Out of This World – NASA’s Valkyrie, The Humanoid Robot - Apollo Mapping
Posted on August 1st, 2023

Out of This World – NASA’s Valkyrie, The Humanoid Robot

Here at Apollo Mapping, we’re of the opinion that robots are one of the coolest technologies around. They come in all shapes, sizes and functionalities, from the smallest remote-controlled robot crab, to underwater robots helping us explore the deep ocean. No matter what their function, robots never cease to amaze us. This month, we’re going to learn more about a specific robot, NASA’s Valkyrie, which has the potential to revolutionize space exploration and beyond.

The name ‘Valkyrie’ was pulled from Norse mythology whereby Valkyries are females who guide the souls of the dead to Valhalla. NASA’s namesake was first designed and built by the Johnson Space Center Engineering Directorate for the 2013 DARPA Robotics Challenge Trials. Valkyrie is an electric bipedal humanoid robot, designed to operate in degraded and dangerous environments. Valkyrie stands over 6 feet tall, weighs in at 300 pounds, and costs nearly $2 million to produce, making it an intricate and robust robotic structure.

Watch Valkyrie in action! (Credit: IHMC)

The robot’s design incorporates a wide range of sensors, cameras and dexterous hands, enabling it to perceive and interact with its environment. These capabilities allow Valkyrie to autonomously perform essential tasks – such as extravehicular maintenance or exploration on distant celestial bodies – making it ideal for future space missions.

After rigorous testing in three robotics labs across the U.S. and Europe, Valkyrie is ready to take on a new mission. As part of the Space Act Agreement with Woodside Energy in Perth Australia, they will use Valkyrie to develop remote dexterous manipulation capabilities to maintain unstaffed or offshore energy facilities. These tests aim to evaluate the robot’s ability to navigate, manipulate objects and interact effectively with its surroundings. Through the trial, Woodside will provide NASA engineers with valuable feedback and data to enhance the robot’s performance in the future, and perhaps even improve its performance on the upcoming Artemis missions.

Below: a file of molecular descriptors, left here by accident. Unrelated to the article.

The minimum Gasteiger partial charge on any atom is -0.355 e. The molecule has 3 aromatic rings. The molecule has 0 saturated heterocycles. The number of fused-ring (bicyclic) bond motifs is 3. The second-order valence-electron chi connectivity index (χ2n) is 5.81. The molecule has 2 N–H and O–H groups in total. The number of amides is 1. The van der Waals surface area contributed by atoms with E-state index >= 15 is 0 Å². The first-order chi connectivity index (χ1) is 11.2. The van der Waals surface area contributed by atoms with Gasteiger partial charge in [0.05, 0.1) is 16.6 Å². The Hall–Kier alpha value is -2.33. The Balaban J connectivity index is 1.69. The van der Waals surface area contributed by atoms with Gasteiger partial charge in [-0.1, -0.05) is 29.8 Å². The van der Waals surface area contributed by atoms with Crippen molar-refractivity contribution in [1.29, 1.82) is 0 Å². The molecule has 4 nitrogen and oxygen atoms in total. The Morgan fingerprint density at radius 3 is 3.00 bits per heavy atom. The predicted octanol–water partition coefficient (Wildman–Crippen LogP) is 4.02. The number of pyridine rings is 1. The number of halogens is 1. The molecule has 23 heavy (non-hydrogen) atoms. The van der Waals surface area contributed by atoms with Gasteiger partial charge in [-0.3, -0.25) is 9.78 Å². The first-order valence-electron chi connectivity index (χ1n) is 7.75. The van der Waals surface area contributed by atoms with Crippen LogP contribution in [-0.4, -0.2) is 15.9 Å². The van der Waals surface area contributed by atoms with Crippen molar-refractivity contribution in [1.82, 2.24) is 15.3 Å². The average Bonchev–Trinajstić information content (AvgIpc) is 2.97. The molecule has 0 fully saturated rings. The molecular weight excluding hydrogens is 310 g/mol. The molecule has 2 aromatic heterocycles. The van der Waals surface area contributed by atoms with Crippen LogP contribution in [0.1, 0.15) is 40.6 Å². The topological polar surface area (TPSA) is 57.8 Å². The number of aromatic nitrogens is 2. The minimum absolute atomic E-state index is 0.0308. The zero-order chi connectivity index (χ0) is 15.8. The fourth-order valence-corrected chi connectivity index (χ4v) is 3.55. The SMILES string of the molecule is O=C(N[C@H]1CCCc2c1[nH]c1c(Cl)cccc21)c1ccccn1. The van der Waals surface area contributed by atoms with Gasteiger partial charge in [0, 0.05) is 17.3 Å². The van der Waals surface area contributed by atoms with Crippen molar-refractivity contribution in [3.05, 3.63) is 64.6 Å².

Eventually, remotely-operated robots like Valkerie will navigate lunar and Martian landscapes even when astronauts are not physically present. This collaboration between humans and machines opens up new possibilities for astronauts to focus on critical tasks while delegating repetitive or lower priority objectives. Though Valkyrie’s primary purpose lies in space exploration, it offers potential for missions closer to home as well. The robot’s remote capabilities could also enable safer operations in dangerous environments here on Earth.

NASA’s Valkyrie robot represents a significant milestone in humanoid robotics and stands as a testament to human ingenuity and the unwavering quest for innovation. As we look to the future, the knowledge gained from Valkyrie’s maturation will undoubtedly find practical use both on Earth and in space. We’re excited to follow the Valkyrie’s development and watch as it pushes the boundaries of robotic technology.

Katie Nelson
Geospatial Ninja
(303) 718-7163

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